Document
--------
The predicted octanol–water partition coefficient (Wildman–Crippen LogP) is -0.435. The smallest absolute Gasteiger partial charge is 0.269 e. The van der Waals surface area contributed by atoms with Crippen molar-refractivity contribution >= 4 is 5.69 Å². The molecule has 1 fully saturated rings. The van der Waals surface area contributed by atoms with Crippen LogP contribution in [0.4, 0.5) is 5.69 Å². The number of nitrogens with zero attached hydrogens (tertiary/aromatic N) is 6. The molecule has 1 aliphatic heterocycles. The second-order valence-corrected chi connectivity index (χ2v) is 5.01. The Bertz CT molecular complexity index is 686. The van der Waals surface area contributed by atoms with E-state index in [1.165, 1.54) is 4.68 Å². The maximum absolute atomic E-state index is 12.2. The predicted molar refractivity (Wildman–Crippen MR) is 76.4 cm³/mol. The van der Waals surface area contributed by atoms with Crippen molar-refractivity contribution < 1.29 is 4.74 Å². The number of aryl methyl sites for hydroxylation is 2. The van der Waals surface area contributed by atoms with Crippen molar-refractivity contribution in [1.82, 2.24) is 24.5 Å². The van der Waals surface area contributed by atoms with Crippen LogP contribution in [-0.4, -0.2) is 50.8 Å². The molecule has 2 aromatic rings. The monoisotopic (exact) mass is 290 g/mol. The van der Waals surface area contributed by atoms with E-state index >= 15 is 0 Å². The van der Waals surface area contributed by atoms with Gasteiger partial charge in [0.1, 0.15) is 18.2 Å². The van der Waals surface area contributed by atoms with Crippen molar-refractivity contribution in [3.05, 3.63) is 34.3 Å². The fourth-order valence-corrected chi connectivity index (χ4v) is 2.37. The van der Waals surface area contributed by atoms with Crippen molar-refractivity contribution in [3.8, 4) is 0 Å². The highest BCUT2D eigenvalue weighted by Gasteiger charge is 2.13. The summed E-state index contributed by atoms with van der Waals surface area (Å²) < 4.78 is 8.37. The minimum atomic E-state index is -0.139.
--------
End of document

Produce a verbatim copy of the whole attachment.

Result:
The predicted octanol–water partition coefficient (Wildman–Crippen LogP) is -0.435. The smallest absolute Gasteiger partial charge is 0.269 e. The van der Waals surface area contributed by atoms with Crippen molar-refractivity contribution >= 4 is 5.69 Å². The molecule has 1 fully saturated rings. The van der Waals surface area contributed by atoms with Crippen LogP contribution in [0.4, 0.5) is 5.69 Å². The number of nitrogens with zero attached hydrogens (tertiary/aromatic N) is 6. The molecule has 1 aliphatic heterocycles. The second-order valence-corrected chi connectivity index (χ2v) is 5.01. The Bertz CT molecular complexity index is 686. The van der Waals surface area contributed by atoms with E-state index in [1.165, 1.54) is 4.68 Å². The maximum absolute atomic E-state index is 12.2. The predicted molar refractivity (Wildman–Crippen MR) is 76.4 cm³/mol. The van der Waals surface area contributed by atoms with Crippen molar-refractivity contribution < 1.29 is 4.74 Å². The number of aryl methyl sites for hydroxylation is 2. The van der Waals surface area contributed by atoms with Crippen molar-refractivity contribution in [1.82, 2.24) is 24.5 Å². The van der Waals surface area contributed by atoms with Crippen LogP contribution in [-0.4, -0.2) is 50.8 Å². The molecule has 2 aromatic rings. The monoisotopic (exact) mass is 290 g/mol. The van der Waals surface area contributed by atoms with E-state index >= 15 is 0 Å². The van der Waals surface area contributed by atoms with Gasteiger partial charge in [0.1, 0.15) is 18.2 Å². The van der Waals surface area contributed by atoms with Crippen molar-refractivity contribution in [3.05, 3.63) is 34.3 Å². The fourth-order valence-corrected chi connectivity index (χ4v) is 2.37. The van der Waals surface area contributed by atoms with Crippen molar-refractivity contribution in [3.8, 4) is 0 Å². The highest BCUT2D eigenvalue weighted by Gasteiger charge is 2.13. The summed E-state index contributed by atoms with van der Waals surface area (Å²) < 4.78 is 8.37. The minimum atomic E-state index is -0.139.